INL researchers are integrating light and AI to advance nanotechnology

May 16, 2024

‘What if the brains of future robots are powered by light?’ This was one of the questions INL researcher Bejoys Jacob has been trying to answer during the past years at INL.

As artificial intelligence, also known as AI, continues to revolutionise society, scientists are exploring innovative ways to power the brains of future robots. Traditional computer architectures, such as the von Neumann architecture, demand substantial energy consumption to execute AI algorithms. In light of the increasing demand for AI tools and the global push for sustainable energy solutions, researchers are seeking alternative computational architectures inspired by the human brain.

At INL, the focus has been on developing a revolutionary architecture powered by light. This ambitious project involves the creation of miniaturised light sources, detectors, and photonic interconnects for a novel photonic integrated circuit architecture.

As part of this initiative, Bejoys, who is pursuing a PhD at INL, in the Ultrafast Bio- and Nanophotonics group, in collaboration with Charles III University of Madrid (UC3M), is developing nano- and micro-LEDs based on GaAs III-V semiconductor materials. These LEDs mimic neuronal activity through optical/electrical signals, paving the way for advanced brain-inspired computational architectures.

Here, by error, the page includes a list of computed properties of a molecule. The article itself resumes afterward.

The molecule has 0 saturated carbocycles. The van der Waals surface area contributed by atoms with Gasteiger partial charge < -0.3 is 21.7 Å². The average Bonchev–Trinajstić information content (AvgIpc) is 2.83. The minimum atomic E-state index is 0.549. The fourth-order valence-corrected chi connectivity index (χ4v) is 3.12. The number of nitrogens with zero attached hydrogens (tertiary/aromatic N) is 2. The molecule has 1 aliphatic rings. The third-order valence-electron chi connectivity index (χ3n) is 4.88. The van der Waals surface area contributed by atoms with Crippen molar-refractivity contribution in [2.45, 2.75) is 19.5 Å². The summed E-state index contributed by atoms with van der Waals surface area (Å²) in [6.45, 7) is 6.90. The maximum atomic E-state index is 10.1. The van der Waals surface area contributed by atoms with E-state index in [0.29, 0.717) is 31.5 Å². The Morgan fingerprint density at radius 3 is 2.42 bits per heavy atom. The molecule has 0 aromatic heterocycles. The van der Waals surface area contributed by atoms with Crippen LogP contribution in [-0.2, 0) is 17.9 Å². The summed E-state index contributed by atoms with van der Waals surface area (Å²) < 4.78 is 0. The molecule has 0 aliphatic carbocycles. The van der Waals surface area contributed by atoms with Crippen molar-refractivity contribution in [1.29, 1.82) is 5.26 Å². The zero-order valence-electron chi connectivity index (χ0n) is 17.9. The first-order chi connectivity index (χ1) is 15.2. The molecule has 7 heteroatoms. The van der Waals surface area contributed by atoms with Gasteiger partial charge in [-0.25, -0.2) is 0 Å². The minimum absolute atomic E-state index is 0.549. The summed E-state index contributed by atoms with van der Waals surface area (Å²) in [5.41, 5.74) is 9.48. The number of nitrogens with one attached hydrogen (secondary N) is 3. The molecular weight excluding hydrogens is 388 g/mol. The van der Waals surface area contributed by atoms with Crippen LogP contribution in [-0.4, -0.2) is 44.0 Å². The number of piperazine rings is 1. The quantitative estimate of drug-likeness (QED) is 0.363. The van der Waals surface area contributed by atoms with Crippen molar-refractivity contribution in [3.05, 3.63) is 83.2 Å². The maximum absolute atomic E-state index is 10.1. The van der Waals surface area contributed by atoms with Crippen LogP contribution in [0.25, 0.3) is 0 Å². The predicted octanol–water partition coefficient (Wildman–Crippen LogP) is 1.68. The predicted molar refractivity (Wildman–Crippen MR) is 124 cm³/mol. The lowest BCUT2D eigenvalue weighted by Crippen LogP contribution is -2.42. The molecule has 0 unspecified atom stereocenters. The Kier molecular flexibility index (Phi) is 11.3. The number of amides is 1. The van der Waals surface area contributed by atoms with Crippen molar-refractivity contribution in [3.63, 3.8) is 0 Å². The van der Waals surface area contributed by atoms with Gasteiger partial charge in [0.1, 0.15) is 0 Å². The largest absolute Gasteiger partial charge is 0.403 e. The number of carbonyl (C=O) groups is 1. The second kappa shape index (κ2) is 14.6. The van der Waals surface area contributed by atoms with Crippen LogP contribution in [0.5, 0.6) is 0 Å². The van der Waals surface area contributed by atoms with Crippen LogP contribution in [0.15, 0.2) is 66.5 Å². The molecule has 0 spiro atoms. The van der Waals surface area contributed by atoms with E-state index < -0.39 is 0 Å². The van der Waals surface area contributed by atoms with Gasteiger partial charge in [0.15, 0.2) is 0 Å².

Bejoys explains that “the devices developed through this research exhibit remarkable properties, including both light emission and detection capabilities”. Additionally, the micro- and nano-LEDs “demonstrate nonlinear negative differential resistance, a crucial characteristic that renders them ideal building blocks for future light-powered computational systems.”

These advancements promise faster and more energy-efficient processing of information, foreshowing a new era in AI technology. With this breakthrough, the idea of robots powered by light becomes closer to reality offering exciting possibilities for the future of artificial intelligence and robotics.

As researchers continue to push the boundaries of innovation, the fusion of light and AI could redefine the way we interact with technology, steering in a new era of intelligence and sustainability.

This research work is supported by the European-funded projects ChipAI, InsectNeuroNano, and the FCT-funded project META-LED.

Text by Catarina Moura, Science Communication Officer & Bejoys Jacob, Associate Researcher
Photography by Catarina Moura